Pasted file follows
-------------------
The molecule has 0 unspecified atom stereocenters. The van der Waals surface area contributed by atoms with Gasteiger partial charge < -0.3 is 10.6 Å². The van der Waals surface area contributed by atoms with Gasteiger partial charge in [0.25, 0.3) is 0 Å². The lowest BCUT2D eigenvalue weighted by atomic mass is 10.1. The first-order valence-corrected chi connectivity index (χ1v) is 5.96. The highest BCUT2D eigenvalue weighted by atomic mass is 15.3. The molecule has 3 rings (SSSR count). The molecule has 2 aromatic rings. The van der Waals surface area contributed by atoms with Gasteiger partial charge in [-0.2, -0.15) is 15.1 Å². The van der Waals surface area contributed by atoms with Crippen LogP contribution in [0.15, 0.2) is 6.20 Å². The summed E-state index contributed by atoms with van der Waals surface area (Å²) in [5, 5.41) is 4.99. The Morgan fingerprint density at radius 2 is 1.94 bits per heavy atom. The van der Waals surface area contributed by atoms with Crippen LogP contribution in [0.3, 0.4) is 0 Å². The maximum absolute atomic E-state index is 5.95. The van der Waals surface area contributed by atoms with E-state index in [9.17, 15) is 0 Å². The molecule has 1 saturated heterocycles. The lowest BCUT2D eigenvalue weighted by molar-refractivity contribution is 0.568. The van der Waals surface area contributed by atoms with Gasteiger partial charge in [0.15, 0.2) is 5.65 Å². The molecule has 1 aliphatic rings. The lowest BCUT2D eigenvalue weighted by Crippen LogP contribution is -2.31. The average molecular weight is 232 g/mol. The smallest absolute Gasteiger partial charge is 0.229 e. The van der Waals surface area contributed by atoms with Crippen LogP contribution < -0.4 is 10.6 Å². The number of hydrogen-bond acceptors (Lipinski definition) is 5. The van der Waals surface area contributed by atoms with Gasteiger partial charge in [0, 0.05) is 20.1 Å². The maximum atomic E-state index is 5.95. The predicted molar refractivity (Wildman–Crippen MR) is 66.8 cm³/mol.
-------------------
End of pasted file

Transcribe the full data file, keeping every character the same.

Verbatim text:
The molecule has 0 unspecified atom stereocenters. The van der Waals surface area contributed by atoms with Gasteiger partial charge < -0.3 is 10.6 Å². The van der Waals surface area contributed by atoms with Gasteiger partial charge in [0.25, 0.3) is 0 Å². The lowest BCUT2D eigenvalue weighted by atomic mass is 10.1. The first-order valence-corrected chi connectivity index (χ1v) is 5.96. The highest BCUT2D eigenvalue weighted by atomic mass is 15.3. The molecule has 3 rings (SSSR count). The molecule has 2 aromatic rings. The van der Waals surface area contributed by atoms with Gasteiger partial charge in [-0.2, -0.15) is 15.1 Å². The van der Waals surface area contributed by atoms with Crippen LogP contribution in [0.15, 0.2) is 6.20 Å². The summed E-state index contributed by atoms with van der Waals surface area (Å²) in [5, 5.41) is 4.99. The Morgan fingerprint density at radius 2 is 1.94 bits per heavy atom. The van der Waals surface area contributed by atoms with Crippen LogP contribution in [0.3, 0.4) is 0 Å². The maximum absolute atomic E-state index is 5.95. The van der Waals surface area contributed by atoms with E-state index in [9.17, 15) is 0 Å². The molecule has 1 saturated heterocycles. The lowest BCUT2D eigenvalue weighted by molar-refractivity contribution is 0.568. The van der Waals surface area contributed by atoms with Gasteiger partial charge in [0.15, 0.2) is 5.65 Å². The molecule has 1 aliphatic rings. The lowest BCUT2D eigenvalue weighted by Crippen LogP contribution is -2.31. The average molecular weight is 232 g/mol. The smallest absolute Gasteiger partial charge is 0.229 e. The van der Waals surface area contributed by atoms with Crippen LogP contribution < -0.4 is 10.6 Å². The number of hydrogen-bond acceptors (Lipinski definition) is 5. The van der Waals surface area contributed by atoms with Gasteiger partial charge in [0, 0.05) is 20.1 Å². The maximum atomic E-state index is 5.95. The predicted molar refractivity (Wildman–Crippen MR) is 66.8 cm³/mol.